Solvias Ferrocenyl-Based Ligands

Aldrich ChemFiles 2006, 6.8, 12.

Aldrich ChemFiles 2006, 6.8, 12.

Solvias AG has demonstrated the incredible utility of chiral ferrocenyl diphosphine ligands in a wide range of reaction paradigms ranging from hydrogenation1 to the aldol reaction2 to hydroboration.3 For years, BINAP was considered the only ligand platform that could perform at a high-level in a wide variety of reactions. The ferrocenyl architecture in the Solvias portfolio serves as the superstructure for a unique group of chiral ligands that can be fine tuned electronically and/or sterically for asymmetric synthesis optimization. The Solvias ligands can be combined with metal precursors to form exceptionally active catalysts that exhibit high levels of enantiocontrol in industrially useful processes such as hydrogenation (Scheme 36).1 This example illustrates the high enantioselective control exerted by the Josiphos ligand on dimethyl itaconate derivative 8. The dimethyl (S)-2-methylsuccinate product was isolated in quantitative yield and with an optical purity of 99%. Also of interest to synthetic chemists is the high substrate to catalyst ratio (1000:1), while the low hydrogen pressure and fast conversion times further improve the attractiveness of this system.

Scheme 36

Feringa and co-workers have pioneered the use of the Solvias ligand family in the copper-catalyzed asymmetric conjugate addition of Grignard reagents to unsaturated carbonyl compounds.4 Prior to this group’s research, only meager selectivities had been observed in the conjugate addition of Grignard reagents, which stands in stark contrast to the success seen with the related addition of dialkylzinc reagents.5 The Feringa group utilized the Taniaphos-type ligand in conjunction with Cu(I) salts to create a highly effective catalyst system. For instance, the conjugate addition of EtMgBr to methyl cinnamate affords 96% enantiopure product at a modest 65% conversion (Scheme 37). The lower conversions in this chemistry are most likely due to the necessity of running the reaction at –78 ºC.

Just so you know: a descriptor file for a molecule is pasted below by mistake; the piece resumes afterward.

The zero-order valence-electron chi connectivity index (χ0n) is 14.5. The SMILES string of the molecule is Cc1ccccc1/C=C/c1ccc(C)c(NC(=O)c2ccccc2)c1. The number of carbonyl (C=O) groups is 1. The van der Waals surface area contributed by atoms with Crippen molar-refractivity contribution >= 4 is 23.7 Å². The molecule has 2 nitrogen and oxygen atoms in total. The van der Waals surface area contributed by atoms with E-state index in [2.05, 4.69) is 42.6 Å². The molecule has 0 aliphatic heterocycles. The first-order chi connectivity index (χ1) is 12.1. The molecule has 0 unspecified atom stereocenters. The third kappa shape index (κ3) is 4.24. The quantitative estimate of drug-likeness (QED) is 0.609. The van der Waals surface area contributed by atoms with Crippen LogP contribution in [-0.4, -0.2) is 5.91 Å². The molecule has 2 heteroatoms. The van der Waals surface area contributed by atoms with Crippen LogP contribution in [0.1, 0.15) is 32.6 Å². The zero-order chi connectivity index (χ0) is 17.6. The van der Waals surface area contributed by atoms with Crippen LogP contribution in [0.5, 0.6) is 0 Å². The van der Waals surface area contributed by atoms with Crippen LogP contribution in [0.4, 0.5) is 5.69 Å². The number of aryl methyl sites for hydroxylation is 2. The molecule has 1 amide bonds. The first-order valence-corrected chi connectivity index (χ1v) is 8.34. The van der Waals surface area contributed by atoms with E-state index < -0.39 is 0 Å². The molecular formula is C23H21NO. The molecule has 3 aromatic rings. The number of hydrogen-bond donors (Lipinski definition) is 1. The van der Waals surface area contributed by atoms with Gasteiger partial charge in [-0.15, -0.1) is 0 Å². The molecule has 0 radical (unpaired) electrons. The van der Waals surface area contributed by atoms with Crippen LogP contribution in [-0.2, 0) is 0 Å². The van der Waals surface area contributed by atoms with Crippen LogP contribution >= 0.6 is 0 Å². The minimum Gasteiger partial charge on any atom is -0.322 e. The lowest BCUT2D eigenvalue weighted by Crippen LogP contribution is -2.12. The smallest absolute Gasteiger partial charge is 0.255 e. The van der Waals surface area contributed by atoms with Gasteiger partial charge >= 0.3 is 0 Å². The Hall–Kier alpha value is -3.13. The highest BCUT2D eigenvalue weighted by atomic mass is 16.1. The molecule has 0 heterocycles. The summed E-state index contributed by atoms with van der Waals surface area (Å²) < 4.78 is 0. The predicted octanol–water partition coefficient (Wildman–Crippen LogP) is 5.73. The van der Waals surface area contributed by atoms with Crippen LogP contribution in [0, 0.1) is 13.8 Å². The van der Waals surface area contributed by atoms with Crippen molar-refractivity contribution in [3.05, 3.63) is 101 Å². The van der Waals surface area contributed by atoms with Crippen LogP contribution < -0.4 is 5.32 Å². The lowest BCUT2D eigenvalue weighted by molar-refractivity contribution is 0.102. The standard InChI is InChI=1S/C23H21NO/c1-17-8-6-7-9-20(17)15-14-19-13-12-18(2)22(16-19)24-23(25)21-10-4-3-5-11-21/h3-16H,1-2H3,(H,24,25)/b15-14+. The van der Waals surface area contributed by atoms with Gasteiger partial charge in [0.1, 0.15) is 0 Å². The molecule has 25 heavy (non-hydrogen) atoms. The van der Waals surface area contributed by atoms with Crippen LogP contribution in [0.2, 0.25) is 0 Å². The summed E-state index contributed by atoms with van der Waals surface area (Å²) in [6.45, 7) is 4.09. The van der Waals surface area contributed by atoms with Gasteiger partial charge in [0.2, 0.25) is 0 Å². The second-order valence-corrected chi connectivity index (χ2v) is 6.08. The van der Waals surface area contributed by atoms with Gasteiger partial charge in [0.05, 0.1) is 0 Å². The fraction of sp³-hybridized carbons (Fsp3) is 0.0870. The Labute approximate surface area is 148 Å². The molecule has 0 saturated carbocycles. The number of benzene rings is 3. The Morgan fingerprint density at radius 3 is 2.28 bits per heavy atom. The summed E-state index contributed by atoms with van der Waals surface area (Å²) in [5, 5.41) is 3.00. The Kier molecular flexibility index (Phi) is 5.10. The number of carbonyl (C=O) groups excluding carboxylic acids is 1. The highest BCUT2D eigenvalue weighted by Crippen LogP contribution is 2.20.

Scheme 37

Sigma-Aldrich, in collaboration with Solvias AG, is pleased to offer a diverse array of chiral ligands that can be ligated to metal complexes to afford highly active catalysts for asymmetric hydrogenation and other innovative transformations.6 We are excited to offer 40 different ligands and catalysts in 100 mg sample sizes in both enantiomeric forms giving you access to a total of 80 products all in one convenient kit! This kit will allow rapid screening of your asymmetric synthesis plans. Each individual ligand from the unique families below can also be ordered as individual units (Scheme 38).

Scheme 38


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  1. Togni, A. et al. J. Am. Chem. Soc. 1994, 116, 4062.
  2. Togni, A. et al. J. Org. Chem. 1990, 55, 1649.
  3. Togni, A. et al. Organometallics 1997, 16, 255.
  4. Feringa, B. L. et al. J. Am. Chem. Soc. 2006, 128, 9103.
  5. (a) Lippard, S. J. et al. J. Am. Chem. Soc. 1988, 110, 3175. (b) Lippard, S. J. et al. Organometallics 1990, 9, 3178. (c) van Koten, G. et al. J. Am. Chem. Soc. 1992, 114, 3400. (d) Pfaltz, A. et al. Tetrahedron 1994, 50, 4467. (e) Seebach, D. et al. Angew. Chem., Int. Ed. 2000, 39, 153. (f) Tomioka, K. et al. Tetrahedron Lett. 1998, 54, 10295. (g) Sammakia, T. et al. Tetrahedron 1997, 53, 16503.
  6. Solvias ligands and kit are sold in collaboration with Solvia, AG. for research purposes only.

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